Repentance distinguishes Christian life as one of struggle and conversion and pervades it, not with remorse, but with hope. The message of Jesus is not “Repent,” but “Repent for the kingdom of God is near.John Shea
John’s message of repentance and preparation sings loudly of the first Advent of our King. But, its final verse sings of the second and last Advent: the return of that King to bring all of creation under His sovereignty and rule. John is saying to us, on the other side of the birth of Christ, to be prepared for Christ’s return. We do this in the same way John called us to in the time before Christ. “Make room for Him in your heart; make straight the paths; repent and turn your whole self, body, spirit, soul toward the imminent return of your Savior.”
Advent speaks of three comings – the first and the last have just been mentioned. But the coming that leads us to the capacity to repent and to persevere is found in the Coming of Christ into the heart of every person of faith.
Traditionally there are themes designated for each week in Advent – hope, peace, joy and love. I find it fascinating that two of these are actually fruit of the Spirit, (peace and joy) and two are virtues that only reach their full capacity of virtuehood (I know it’s not a word!) also through the indwelling Spirit of God.
I have chosen not to focus on these themes but to highlight four other themes. The first week is the story of John the Baptist and his call to preparation; the second week centers on the waiting nature of Advent. The third highlights another dimension of preparation and that is the need to be watchful. Matthew’s story about the 10 virgins comes to mind here (Mat. 25:1-7). The fourth week veers a bit off course because it also happens to be Christmas Eve and so I chose to focus on Christ as the God with us – Immanuel, and the joy there can be in our worship of Him as that God with us.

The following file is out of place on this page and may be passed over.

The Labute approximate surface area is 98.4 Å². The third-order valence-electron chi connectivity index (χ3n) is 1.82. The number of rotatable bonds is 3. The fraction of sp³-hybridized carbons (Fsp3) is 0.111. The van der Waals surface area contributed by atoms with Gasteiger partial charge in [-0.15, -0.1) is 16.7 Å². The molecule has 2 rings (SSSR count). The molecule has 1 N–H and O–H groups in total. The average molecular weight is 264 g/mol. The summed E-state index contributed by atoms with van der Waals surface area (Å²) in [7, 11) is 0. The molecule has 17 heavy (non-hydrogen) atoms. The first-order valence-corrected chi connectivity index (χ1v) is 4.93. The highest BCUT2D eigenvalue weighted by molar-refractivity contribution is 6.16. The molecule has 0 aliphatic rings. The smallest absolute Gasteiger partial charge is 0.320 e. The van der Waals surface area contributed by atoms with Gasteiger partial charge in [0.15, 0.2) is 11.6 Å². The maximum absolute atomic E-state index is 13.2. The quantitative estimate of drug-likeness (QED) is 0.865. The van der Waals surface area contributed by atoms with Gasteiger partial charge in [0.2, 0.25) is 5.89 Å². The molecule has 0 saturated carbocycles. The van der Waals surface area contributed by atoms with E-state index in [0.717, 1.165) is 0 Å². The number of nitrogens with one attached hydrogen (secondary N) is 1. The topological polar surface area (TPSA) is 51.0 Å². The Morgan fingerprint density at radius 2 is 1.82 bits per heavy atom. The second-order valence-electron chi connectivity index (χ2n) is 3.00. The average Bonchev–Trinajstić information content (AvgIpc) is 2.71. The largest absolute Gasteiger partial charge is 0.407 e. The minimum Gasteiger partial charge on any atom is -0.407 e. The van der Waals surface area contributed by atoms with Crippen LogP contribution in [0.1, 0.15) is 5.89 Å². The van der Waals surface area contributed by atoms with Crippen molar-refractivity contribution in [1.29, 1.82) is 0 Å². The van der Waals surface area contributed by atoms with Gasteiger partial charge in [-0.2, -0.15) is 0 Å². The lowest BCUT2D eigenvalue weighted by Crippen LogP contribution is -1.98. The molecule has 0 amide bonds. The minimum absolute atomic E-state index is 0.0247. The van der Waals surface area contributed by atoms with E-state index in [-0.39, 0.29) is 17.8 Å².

Many of us were raised in traditions where the significant Christian events were marked only by a single day in the Christian year. So, we have Christmas, Good Friday, and Easter, which were observed as the significant days that they were. Recently I’ve come to appreciate that these holy days are in fact a part of a season. It’s not just Christmas eve and then Christmas Day – but it’s Advent, and Christmastide, and Epiphany! This gives us time to really inhabit the Story and to give time and space, and worship to the significance of those seasons.
My friends who have been a part of sacramental churches may chuckle at my marveling about this. Yes, I came late to the party. So, indulge me if you will. I now see how this observance of the Christian year with all its seasons can help form me in my Christian faith. I have time to let the truth of the Incarnation and His Ascension, etc.… seep deep “into my bones.” My prayer is that you all, those familiar with the liturgical calendar and those who are novices, would find fresh joy as we take this journey together. I’m grateful that we are all pilgrims on the way. May God give us grace to inhabit the Story of our homecoming in Christ.